An artist who is an immigrant from the United Kingdom has painted a giant mural of the Statue of Liberty handcuffed and face down on a United States Immigration and Customs Enforcement (ICE) car, according to KTNV.
Las Vegas artist, Izaac Zevalking, who also calls himself as “Recycled Propaganda,” posted pictures of his artwork on July 29. Zevalking said that his purpose was to try to “draw analogies with America’s past and how it was founded and how it was largely built by immigrants, to really make an analogy out of that so that people can apply that to contemporary society and contemporary issues a little bit more.”
“Wherever that thought leads you. Whatever that conversation with someone else leads you,” he said, “I think it really needs to be discussed more in human terms.”
His website states that Zevalking apparently has issues with people speaking in fact-based terms; it asserts:
Known for his often gritty, sometimes shock-inducing imagery, and always thought-provoking, Zevalking utilizes initial digital images conveyed through media ranging from large-scale murals to sticker packs. All the imagery is crafted with the idea to subvert the white and black—fact and fear-based rhetoric that they are so often plagued with, into one that better represents their reality, “a more eccentric and equivocal.”
In a conversation between Ken Cuccinelli, acting head of Citizenship and Immigration Services had with National Public Radio, the Statue of Liberty was also discussed. NPR’s Rachel Martin asked Cuccinelli about the implementation of a public charge rule for immigrants by the Trump administration based on a 1996 bipartisan law passed by Congress.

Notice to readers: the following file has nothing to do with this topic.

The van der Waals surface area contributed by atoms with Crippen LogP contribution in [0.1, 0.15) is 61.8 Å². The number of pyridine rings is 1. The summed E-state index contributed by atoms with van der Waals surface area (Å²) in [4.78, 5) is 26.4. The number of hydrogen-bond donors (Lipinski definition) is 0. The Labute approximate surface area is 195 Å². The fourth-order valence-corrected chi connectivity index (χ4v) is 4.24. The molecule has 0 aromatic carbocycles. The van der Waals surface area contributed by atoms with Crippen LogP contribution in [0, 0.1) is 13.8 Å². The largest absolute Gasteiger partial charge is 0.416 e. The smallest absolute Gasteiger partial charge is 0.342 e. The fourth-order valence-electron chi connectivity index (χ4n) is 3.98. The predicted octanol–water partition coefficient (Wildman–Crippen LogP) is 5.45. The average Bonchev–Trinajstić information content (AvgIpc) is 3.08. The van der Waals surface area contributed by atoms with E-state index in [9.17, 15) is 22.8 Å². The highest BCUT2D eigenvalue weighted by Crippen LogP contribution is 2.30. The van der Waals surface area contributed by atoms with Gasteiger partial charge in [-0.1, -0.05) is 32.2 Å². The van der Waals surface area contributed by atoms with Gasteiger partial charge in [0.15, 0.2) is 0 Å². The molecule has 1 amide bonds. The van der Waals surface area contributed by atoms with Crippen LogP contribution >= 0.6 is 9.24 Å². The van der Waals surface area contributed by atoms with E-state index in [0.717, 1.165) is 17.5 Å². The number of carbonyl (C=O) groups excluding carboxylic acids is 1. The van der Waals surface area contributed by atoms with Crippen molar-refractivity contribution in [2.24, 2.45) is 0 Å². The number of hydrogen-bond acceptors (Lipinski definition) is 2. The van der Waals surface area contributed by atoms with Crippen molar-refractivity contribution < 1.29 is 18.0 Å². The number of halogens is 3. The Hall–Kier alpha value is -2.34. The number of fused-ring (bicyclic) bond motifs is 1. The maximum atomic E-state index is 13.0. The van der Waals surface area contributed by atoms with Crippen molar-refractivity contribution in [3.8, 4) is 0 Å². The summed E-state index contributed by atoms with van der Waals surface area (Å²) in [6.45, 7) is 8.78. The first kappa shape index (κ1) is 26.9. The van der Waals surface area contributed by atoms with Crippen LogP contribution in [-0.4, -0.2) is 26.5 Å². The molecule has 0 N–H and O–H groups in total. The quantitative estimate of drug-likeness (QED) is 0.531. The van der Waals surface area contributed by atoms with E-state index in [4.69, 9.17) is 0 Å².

When Martin stated that the rule would “negatively affect immigrants who’ve been using these public services legally,” Cuccinelli responded, “It applies to start October 15,” said people won’t be surprised backward in time because of “the listed benefits will only be used in the analysis going forward after October 15.”
Martin then opined the new rule would make it more difficult to get permanent legal status for anyone who, he said, “as you say, may become a public charge at any time in the future.” Cuccinelli agreed and said Congress imposed that, they didn’t come up with that.
Cuccinelli claimed that any immigrants who came to the United States and could “stand on their own two feet” were welcome.
“Would you also agree that Emma Lazarus’s words etched on the Statue of Liberty—give me your tired, your poor—are also part of the American ethos?” Martin said.
Lazarus’s words were amended by Cuccinelli, into “They certainly are—give me your tired and your poor who can stand on their own two feet and who will not become a public charge.”
That plaque was put almost at the same time as the first public charge law was passed on the Statue of Liberty, Cuccinelli said.